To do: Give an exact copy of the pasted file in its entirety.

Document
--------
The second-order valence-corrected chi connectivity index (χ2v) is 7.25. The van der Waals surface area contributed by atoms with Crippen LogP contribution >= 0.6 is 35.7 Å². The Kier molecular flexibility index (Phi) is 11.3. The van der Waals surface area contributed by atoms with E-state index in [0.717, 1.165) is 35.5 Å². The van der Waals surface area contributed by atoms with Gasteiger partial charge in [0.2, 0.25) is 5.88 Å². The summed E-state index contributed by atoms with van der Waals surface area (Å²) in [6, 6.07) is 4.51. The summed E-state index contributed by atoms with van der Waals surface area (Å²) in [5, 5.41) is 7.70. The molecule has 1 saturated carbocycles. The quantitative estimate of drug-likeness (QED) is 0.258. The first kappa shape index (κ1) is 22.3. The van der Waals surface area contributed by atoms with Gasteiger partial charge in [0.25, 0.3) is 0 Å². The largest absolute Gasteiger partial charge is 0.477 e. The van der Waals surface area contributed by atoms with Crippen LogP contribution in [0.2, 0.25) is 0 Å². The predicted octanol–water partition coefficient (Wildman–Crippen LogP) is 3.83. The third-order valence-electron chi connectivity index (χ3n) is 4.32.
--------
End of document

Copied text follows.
The second-order valence-corrected chi connectivity index (χ2v) is 7.25. The van der Waals surface area contributed by atoms with Crippen LogP contribution >= 0.6 is 35.7 Å². The Kier molecular flexibility index (Phi) is 11.3. The van der Waals surface area contributed by atoms with E-state index in [0.717, 1.165) is 35.5 Å². The van der Waals surface area contributed by atoms with Gasteiger partial charge in [0.2, 0.25) is 5.88 Å². The summed E-state index contributed by atoms with van der Waals surface area (Å²) in [6, 6.07) is 4.51. The summed E-state index contributed by atoms with van der Waals surface area (Å²) in [5, 5.41) is 7.70. The molecule has 1 saturated carbocycles. The quantitative estimate of drug-likeness (QED) is 0.258. The first kappa shape index (κ1) is 22.3. The van der Waals surface area contributed by atoms with Gasteiger partial charge in [0.25, 0.3) is 0 Å². The largest absolute Gasteiger partial charge is 0.477 e. The van der Waals surface area contributed by atoms with Crippen LogP contribution in [0.2, 0.25) is 0 Å². The predicted octanol–water partition coefficient (Wildman–Crippen LogP) is 3.83. The third-order valence-electron chi connectivity index (χ3n) is 4.32.